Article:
What is Phenylketonuria?

Phenylketonuria (PKU) is the most frequent amino acid metabolism disorder. It is caused by a complete lack or limitation of phenylalanine hydroxylase (PAH) functioning. This enzyme is responsible for converting phenylalanine into tyrosine. Such chemical reaction takes place in liver cells, i.e. hepatocytes (fig). Phenylalanine is found in dietary fibre that is consumed every day (phenylalanine constitutes 3-7% of dietary fibre). Food products rich in protein such as meat, fish, eggs, milk and milk products, cereal products, nuts, cocoa and chocolate, soy, beans and pea, contain particularly large amounts of phenylalanine. The treatment is based on following a phenylalanine-restricted diet, i.e. low-phenylalanine diet.  Phenylalanine metabolism disorders cause the concentration of this amino acid in blood to rise. Blood carries phenylalanine to the central nervous system which receives permanent damage. This leads to various forms of mental retardation and neurological disorders that are main symptoms of untreated or insufficiently treated PKU. Children who are diagnosed with this disease in the first days of their lives and systematically treated over a long period of time (preferably until death), grow normally and can fully use their potential. Patients successfully reach subsequent educational levels, graduate from schools, colleges and universities, perform many jobs and have happy families.

 

In Poland, PKU is diagnosed in 1 in 7000-8000 live newborn, which means that every year 60-70 PKU-affected children are born.  This genetic disease is passed to children by both parents. It is inherited in autosomal recessive mode, which means that a child must receive 1 mutated gene causing PKU from each parent. For the disease to appear, two mutated genes are needed. Usually, parents are just carriers of the faulty gene, they show no symptoms and are unaware of the fact that they may pass the disease to their children. They are healthy because their second gene is „healthy”. In Poland, 1 in 46 people is a healthy carrier of the faulty PKU gene. There is a 25% risk that all children from carrier parents who show no symptoms will be affected. Having one ill child does not imply that next children will be healthy – the risk of passing the disease is constant and it reaches 25% for every child. Therefore, it is frequent that in one family, two or even three children suffer from PKU. However, if one parent has PKU, and the second parent is an asymptomatic carrier, the risk of having an affected child is 50% for each pregnancy. If both parents have the disease, the risk of having an ill child is 100%.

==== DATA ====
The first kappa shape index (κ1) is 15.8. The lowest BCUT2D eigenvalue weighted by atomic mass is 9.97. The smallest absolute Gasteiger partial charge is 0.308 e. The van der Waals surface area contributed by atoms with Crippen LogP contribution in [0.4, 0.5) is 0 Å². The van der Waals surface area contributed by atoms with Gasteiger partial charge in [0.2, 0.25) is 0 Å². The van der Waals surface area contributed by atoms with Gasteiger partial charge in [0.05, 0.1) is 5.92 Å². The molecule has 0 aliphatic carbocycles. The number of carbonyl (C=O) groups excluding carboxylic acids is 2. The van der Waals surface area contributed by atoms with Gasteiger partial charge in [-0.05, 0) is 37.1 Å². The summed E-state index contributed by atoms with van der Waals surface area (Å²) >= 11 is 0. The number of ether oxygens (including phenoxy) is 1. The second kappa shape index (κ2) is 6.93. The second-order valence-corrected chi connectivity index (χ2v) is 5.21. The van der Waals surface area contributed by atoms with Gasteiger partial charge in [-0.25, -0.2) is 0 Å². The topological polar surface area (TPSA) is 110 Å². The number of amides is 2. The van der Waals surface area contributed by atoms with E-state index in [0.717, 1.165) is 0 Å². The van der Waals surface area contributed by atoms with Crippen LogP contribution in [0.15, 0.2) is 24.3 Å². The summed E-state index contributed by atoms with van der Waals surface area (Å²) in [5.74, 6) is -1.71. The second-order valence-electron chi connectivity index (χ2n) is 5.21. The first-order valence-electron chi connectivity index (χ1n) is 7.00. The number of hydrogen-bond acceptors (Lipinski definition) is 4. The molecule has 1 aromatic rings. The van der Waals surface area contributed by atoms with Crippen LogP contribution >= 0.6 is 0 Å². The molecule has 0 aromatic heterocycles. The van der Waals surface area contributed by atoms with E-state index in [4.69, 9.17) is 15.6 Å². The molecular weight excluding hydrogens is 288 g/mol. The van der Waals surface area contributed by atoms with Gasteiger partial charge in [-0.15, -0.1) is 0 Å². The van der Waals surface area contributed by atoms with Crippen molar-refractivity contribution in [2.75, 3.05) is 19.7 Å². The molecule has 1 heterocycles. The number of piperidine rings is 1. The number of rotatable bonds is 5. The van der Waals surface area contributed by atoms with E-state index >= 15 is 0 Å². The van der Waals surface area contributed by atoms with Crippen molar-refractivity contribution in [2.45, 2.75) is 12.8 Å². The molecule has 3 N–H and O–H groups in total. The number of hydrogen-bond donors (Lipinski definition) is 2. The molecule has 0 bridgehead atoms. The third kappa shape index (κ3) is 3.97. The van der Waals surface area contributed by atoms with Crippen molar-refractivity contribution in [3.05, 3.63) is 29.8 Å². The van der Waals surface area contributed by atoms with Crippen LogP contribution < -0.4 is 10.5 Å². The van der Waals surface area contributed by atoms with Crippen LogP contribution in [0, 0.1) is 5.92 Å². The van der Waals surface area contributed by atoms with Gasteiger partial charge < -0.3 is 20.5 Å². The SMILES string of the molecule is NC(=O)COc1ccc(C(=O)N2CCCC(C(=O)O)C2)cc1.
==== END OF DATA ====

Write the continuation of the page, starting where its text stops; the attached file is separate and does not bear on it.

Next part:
It has been known for many years that in order to treat PKU effectively, the disease must be diagnosed early and dietary treatment must be applied as soon as possible. PKU diagnostics is based on performing the so-called screening of newborns. This allows to diagnose the disease in the first days after the birth. It is carried out by sampling a few drops of blood from a heal of every newborn when it is 72-hours old and identifying the phenylalanine levels. In Poland this is done by a colorimetric method. For the test to be correct, the child must be breastfed or fed with modified milk before. Sometimes it is necessary to repeat the test if a child was born prematurely or is ill, especially if it is fed parenterally. In healthy children, the phenylalanine levels are usually below 2 mg%, in ill newborns the levels are much higher and often exceed 20mg%. Higher level of phenylalanine requires deeper diagnosis and numerous tests. Therefore, the parents may receive a call to the hospital even after a few days of the child’s stay at home. These tests are to establish the PKU type and exclude the so-called unusual forms of disease related to lack of PAH co-factor (i.e. tetrahydrobiopterin) activity. This rare (1 to 3%) type of phenylalanine metabolism disorder is a serious systemic disease causing numerous neurological complications and requiring different forms of treatment than PAH. In most cases, however, one of three typical forms of PAH deficiency is diagnosed:  •mild hyperphenylalaninemia (blood phenylalanine concentration: up to 10 mg%), which does not require treatment (unless the patient is a woman planning pregnancy or already pregnant), •mild PKU (blood phenylalanine concentration: between 10 and 20 mg%), •classical type of disease (blood phenylalanine concentration: above 20 mg%).  The type of disease most popular among Polish children is classical PKU related to complete or almost complete enzyme inactivity. Both the mild and classical types of the disease require immediate introduction of a diet (preferably before the end of the 2nd week of life), which is currently the standard proceeding in case of PKU.  It is also possible that first test results are abnormal, but later tests show that the phenylalanine levels have normalized. Such case is called temporary hyperphenylalaninemia, which is usually an effect of a temporary lowering of enzyme production in the liver. Such children do not require dietary treatment.  One should remember that PKU children are born with a healthy CNS. During pregnancy, the mother’s healthy liver (even if she is a PKU carrier) ensures proper phenylalanine metabolism for the foetus. In the first days of life, the blood phenylalanine concentration in a breastfed child or child fed with modified milk raises enough for the screening tests to detect the disease. Fortunately, the time needed for diagnosis is so short that no brain damage occurs. Children that are treated early develop properly. However, one should not delay visiting the hospital and starting treatment as its success strongly depends on the age at which phenylalanine-restricted diet was introduced. The sooner, the better for the child’s development.

 

SOURCE: http://www.shs.com.pl/choroby.php?source_id=1213&sys_id=126